Visiting Richmond, Virginia AND Becca and Carl
Bob and I headed to Richmond, Virginia to await the birth of our new granddaughter. But we also enjoyed visiting Richmond. Richmond is rich in history…revolutionary war period and the civil war period (Richmond is one of the top 10 Civil War sites* according to National Geographic). It is not far from Williamsburg, Jamestown and Yorktown. It is surrounded by battlefields from the civil war…Petersburg…Fredericksburg…Lynchburg.
One of the beauties of downtown Richmond, Virginia is the James River, an unusually scenic river.
Because we knew our time for sightseeing was limited…baby Hardy was making her appearance at any moment we started a frantic sightseeing whirlwind tour. It would not needed to have been so frantic if we had known baby Hardy was in no hurry to be born…delaying her appearance by a week (but more on that later). We visited the White House of the Confederacy and Museum of the Confederacy.
*As capital of the Confederacy, the South’s industrial heart, and the ultimate target of Northern armies, Richmond is rich with Civil War historic sites. Many of them are grouped under the auspices of Richmond National Battlefield Park in and around the city itself.
Richmond was the target of several invasions by both land and sea. Defensive positions and battlefields include several from the Seven Days Campaign as well as New Market Heights (scene of the U.S. Colored Troops’ legendary charge), and Drewry’s Bluff, where Confederate guns foiled an attack by a U.S. naval fleet.
Much of the city burned during evacuation and occupation in April 1865, but numerous historic structures remain. The national battlefield park’s main visitors center is located in the Tredegar Iron Works, where many Confederate munitions were produced. The site of the former Chimborazo Hospital, where countless wounded from Virginia’s many battlefields were treated, is now a museum to the war’s medical history.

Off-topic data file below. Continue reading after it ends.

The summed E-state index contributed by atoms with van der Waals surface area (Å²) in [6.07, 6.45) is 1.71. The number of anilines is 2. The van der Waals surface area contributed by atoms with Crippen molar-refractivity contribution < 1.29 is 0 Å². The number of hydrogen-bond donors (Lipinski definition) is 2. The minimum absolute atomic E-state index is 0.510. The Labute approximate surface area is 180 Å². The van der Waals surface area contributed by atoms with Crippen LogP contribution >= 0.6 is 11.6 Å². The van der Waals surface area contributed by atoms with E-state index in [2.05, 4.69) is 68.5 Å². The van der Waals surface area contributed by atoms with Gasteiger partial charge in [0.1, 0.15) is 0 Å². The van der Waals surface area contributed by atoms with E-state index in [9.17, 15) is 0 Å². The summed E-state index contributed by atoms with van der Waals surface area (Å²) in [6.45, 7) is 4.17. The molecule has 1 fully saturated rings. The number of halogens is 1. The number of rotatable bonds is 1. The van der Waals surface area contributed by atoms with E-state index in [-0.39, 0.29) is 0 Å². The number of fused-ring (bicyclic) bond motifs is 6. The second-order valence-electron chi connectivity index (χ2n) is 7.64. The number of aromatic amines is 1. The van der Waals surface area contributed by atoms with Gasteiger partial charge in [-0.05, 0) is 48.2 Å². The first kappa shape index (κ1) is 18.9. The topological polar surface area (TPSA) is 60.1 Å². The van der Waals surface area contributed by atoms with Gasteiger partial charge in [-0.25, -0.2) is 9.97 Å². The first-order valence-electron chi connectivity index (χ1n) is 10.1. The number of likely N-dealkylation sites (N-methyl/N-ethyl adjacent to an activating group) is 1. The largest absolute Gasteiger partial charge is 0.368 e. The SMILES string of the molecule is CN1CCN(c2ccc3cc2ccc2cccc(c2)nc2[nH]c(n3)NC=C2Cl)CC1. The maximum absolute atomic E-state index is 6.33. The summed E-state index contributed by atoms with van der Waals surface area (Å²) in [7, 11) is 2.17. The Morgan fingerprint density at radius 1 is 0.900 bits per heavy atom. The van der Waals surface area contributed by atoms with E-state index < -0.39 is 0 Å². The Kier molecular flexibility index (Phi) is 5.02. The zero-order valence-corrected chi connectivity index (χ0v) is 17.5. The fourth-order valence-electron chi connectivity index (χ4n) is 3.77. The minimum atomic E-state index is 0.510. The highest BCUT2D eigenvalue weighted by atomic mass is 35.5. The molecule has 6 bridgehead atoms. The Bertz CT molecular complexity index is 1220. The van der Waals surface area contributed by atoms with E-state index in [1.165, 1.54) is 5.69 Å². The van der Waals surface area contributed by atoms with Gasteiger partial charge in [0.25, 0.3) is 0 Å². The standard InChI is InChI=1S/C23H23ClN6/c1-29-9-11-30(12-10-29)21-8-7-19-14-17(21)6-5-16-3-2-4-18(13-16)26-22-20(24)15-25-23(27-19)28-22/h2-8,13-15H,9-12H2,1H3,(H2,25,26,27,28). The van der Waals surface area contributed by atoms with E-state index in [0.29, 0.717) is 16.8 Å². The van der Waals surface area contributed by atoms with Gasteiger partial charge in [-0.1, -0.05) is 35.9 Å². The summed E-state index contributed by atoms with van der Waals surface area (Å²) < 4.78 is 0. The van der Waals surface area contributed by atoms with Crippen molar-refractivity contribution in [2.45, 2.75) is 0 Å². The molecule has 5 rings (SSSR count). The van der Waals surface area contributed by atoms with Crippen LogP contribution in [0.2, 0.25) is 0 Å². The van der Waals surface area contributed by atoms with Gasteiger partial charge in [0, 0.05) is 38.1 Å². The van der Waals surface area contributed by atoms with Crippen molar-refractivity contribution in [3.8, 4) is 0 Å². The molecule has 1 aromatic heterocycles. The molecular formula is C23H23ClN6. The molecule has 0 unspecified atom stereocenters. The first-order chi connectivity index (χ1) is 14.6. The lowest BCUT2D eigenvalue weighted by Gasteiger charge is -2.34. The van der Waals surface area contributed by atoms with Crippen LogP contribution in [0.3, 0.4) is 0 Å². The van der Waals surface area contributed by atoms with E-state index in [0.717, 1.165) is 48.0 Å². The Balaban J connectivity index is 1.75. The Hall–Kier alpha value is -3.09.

We visited Hollywood Cemetery where James Monroe and John Tyler, both Presidents of the United States are buried. Jefferson Davis, President of the Confederacy is also buried in Hollywood Cemetery. I visited Hollywood Cemetery on my last visit to Richmond, but definitely worth seeing again.
We took the historic Richmond Trolley Ride Tour.
I thought it was interesting on Monument Ave in Richmond there was an Arthur Ashe Monument…most notably they depicted him holding a book representing education higher than the tennis racket.
We also visited the re-enactment of Patrick Henry’s “give me liberty or give me death” speech at St. John’s Church in Richmond.
Our next field trip was to Thomas Jefferson’s home Monticello! We planned to spend the day there and we used every minute to enjoy the home, the grounds and the gardens!
Petersburg Civil War Battlefield– home of the longest siege of the Civil War.
After weeks of preparation, on July 30 the Federals exploded a mine in Burnside’s IX Corps sector beneath Pegram’s Salient, blowing a gap in the Confederate defenses of Petersburg. From this propitious beginning, everything deteriorated rapidly for the Union attackers. Unit after unit charged into and around the crater, where soldiers milled in confusion. The Confederates quickly recovered and launched several counterattacks led by Maj. Gen. William Mahone. The break was sealed off, and the Federals were repulsed with severe casualties. Ferrarro’s division of black soldiers was badly mauled. This may have been Grant’s best chance to end the Siege of Petersburg. Instead, the soldiers settled in for another eight months of trench warfare. Maj. Gen. Ambrose E. Burnside was relieved of command for his role in the debacle.